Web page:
Developing and integrating social protection systems

Project description


Developing and integrating social protection systems

Commissioned by:

German Federal Ministry for Economic Cooperation and Development (BMZ)



Overall term:

2014 to 2017


Although it is a human right, three quarters of the world's population are living with insufficient social protection. They are not protected against major risks such as illness, unemployment, poverty in old age or the loss of property and production inputs. Their ability to help themselves is reduced and they run the risk of succumbing to poverty or going hungry. In many countries, traditional mutual benefit associations are the only form of social protection available. Rapid population expansion, social and cultural change, growing inequality, climate change and migration are resulting in these structures increasingly reaching breaking point.

Social protection measures and systems can protect people from major risks and prevent poverty. They are also able to promote inclusive growth by strengthening poor people's productivity and readiness to invest. Introducing a comprehensive social protection system that goes beyond simply reducing poverty is important, particularly in developing countries and emerging economies, in order to generate long-term growth and decrease inequality.


The effectiveness and visibility of German development cooperation in the development and expansion of inclusive social protection systems is strengthened by means of preparatory, accompanying and evaluating measures.


The sector project's advisory services are geared towards a systematic approach and are focused on social protection in the event of illness, basic insurance, old-age pensions and also accident and microinsurance.

This systematic approach to social protection is intended to ensure that people are covered against risks throughout their entire lives. Individual social protection tools such as basic insurance and social insurance are to be efficiently interlinked. In the policy formulation process, social protection strategies are to be coordinated with those of other sectors, such as employment and food security, so as to increase the effectiveness, sustainability and resilience of the population.

  1. Germany's contribution to the international discussion

    The sector project is supporting the German Federal Ministry for Economic Cooperation and Development (BMZ) in producing strategies to develop and expand social protection systems. The sector project is advising the Ministry on the strategic positioning of social protection within international processes such as the Post-2015 Development Agenda and development financing. It is also processing strategies and providing expertise from partner countries to support BMZ's strategic alignment in international discussions. On behalf of BMZ, the sector project is taking part in international committees and organising events.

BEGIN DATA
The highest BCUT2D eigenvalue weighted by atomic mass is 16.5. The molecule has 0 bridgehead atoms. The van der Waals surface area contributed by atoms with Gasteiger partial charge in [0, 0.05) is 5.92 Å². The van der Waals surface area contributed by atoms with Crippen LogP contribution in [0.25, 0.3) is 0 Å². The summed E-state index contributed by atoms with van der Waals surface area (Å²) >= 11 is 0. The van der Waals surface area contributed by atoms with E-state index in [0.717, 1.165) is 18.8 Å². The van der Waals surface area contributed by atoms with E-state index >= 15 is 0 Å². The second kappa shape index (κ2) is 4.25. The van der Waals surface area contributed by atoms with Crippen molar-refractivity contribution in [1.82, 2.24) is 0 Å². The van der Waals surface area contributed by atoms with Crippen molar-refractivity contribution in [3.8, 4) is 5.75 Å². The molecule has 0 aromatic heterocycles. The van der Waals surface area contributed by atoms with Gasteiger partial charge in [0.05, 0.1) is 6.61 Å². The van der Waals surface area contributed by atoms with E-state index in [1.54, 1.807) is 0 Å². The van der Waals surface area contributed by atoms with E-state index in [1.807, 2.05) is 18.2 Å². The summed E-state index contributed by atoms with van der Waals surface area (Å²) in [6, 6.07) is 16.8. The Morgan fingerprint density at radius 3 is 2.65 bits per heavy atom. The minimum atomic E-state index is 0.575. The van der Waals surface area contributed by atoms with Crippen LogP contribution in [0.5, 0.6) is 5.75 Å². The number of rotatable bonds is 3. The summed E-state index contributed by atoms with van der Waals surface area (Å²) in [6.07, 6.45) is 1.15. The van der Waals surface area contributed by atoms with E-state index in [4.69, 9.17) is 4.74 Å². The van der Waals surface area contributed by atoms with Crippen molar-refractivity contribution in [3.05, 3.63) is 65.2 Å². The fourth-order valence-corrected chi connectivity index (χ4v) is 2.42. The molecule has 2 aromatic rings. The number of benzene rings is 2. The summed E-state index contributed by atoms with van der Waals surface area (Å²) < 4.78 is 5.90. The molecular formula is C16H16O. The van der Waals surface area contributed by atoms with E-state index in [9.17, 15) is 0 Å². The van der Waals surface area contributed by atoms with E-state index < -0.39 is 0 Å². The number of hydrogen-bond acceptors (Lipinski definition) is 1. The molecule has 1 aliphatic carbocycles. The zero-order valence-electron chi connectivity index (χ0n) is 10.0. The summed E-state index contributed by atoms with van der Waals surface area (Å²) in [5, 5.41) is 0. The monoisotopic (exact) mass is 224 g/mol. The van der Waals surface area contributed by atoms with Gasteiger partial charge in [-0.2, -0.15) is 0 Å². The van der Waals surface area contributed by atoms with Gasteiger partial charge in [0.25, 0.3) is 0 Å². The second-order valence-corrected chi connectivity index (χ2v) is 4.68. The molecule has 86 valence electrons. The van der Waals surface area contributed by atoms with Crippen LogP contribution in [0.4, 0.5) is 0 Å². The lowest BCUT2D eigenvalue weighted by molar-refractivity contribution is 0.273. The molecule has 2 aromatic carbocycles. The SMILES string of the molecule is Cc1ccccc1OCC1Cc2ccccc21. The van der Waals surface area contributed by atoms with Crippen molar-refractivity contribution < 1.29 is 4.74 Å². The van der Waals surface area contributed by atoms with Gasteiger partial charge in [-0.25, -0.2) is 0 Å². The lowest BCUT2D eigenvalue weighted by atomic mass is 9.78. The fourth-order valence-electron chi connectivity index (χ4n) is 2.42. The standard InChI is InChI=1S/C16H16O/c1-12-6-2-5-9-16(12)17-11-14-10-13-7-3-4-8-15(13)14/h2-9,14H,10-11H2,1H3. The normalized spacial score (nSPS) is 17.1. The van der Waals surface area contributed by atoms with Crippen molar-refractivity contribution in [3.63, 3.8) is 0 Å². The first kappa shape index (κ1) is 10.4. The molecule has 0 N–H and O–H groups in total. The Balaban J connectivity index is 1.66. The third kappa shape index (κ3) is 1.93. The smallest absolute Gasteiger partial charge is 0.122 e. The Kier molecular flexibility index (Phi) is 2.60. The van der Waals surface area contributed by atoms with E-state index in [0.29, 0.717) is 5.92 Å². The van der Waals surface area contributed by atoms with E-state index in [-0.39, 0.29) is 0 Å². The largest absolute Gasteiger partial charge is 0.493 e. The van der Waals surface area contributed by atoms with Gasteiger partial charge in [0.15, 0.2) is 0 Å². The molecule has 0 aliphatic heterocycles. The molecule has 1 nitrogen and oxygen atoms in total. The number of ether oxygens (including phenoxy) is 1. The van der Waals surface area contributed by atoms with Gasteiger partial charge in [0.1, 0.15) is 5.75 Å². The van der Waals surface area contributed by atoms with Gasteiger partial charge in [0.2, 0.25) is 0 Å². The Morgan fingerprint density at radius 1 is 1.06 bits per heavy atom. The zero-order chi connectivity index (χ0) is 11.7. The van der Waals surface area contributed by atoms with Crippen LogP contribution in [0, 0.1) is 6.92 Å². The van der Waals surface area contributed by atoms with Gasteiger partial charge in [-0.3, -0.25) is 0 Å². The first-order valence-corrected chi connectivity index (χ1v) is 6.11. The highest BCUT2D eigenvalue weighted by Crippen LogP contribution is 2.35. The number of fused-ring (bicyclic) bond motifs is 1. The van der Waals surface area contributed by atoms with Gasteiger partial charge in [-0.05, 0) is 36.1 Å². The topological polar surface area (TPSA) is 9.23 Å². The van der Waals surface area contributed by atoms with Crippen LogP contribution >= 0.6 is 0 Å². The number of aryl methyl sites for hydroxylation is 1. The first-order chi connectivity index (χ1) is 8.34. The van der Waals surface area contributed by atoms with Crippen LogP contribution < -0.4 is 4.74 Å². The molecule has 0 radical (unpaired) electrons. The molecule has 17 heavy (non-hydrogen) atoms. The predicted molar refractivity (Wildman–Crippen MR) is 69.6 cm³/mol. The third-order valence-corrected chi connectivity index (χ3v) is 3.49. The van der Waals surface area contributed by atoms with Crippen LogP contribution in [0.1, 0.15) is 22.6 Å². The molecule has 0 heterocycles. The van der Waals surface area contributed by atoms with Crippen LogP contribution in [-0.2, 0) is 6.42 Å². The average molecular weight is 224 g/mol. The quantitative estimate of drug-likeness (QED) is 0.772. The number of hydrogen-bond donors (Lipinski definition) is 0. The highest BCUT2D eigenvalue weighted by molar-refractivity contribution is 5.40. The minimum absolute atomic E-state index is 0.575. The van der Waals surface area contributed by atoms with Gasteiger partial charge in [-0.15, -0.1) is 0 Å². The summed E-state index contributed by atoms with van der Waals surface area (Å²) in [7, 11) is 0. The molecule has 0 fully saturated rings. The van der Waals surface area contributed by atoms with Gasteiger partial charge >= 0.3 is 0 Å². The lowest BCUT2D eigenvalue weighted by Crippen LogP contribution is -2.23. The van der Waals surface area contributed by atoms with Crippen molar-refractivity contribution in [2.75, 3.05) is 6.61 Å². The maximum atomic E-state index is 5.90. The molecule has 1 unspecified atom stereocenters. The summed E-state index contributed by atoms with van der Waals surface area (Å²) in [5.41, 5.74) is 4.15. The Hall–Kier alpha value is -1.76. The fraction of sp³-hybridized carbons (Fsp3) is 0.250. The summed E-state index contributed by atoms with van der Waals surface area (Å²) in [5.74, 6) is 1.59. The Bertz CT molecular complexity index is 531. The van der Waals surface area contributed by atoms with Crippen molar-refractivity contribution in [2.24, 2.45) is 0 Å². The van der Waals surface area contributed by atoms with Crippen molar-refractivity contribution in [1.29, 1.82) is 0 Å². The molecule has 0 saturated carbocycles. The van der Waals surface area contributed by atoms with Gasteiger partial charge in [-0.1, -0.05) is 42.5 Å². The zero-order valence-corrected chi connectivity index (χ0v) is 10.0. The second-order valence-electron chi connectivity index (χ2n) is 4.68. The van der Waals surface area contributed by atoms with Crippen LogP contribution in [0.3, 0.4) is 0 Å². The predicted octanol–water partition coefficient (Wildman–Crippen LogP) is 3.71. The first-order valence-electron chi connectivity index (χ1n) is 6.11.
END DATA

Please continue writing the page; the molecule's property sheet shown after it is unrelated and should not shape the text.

2. Conceptual development of tools and methods

    The sector project is developing tools and methods for designing social protection systems sustainably and inclusively. This is being carried out with partners at international and country level on behalf of BMZ. The process of developing tools is broad-based and includes analysis frameworks for national strategies and programmes, tools for evaluating social protection measures and also specific methods relating to old-age pensions, basic insurance and social protection in the event of illness. The project is also developing innovative approaches to insurance schemes.
  3. Supporting partner countries

    The sector project is helping partner countries to establish and expand social protection systems. To this end, application-oriented strategies and advice are being provided in conjunction with German development cooperation projects in partner countries. The aim here is to expand existing German development cooperation projects meaningfully to include social protection programmes and approaches, and advise partner countries on the development of new strategies and measures.


The sector project's work to date has played a part in strategies for designing poverty-oriented social protection systems being adopted by political decision-makers in partner countries, and has enabled the positioning of German development cooperation as an international player in the field of social protection.
For example, support has been provided to the Bangladesh Government in setting up a comprehensive social protection system for textile workers, and in developing social insurance schemes. Textile workers in Bangladesh, who are mostly young women, are often not insured against risks such as workplace accidents, illness, unemployment and old age.

The sector project is advising BMZ on the Social Protection Inter-Agency Cooperation Board (SPIAC-B), a body set up at the request of the G20 Development Working Group with the aim of enhancing and coordinating international cooperation.

Acting on behalf of BMZ, the sector project has been instrumental in initiating the Inter-Agency Social Protection Assessment (ISPA) toolbox. Together with other bilateral and international organisations such as the World Bank, the International Labour Organization and the European Union, various tools are being developed for the coordinated assessment and provision of advice regarding social protection systems in partner countries.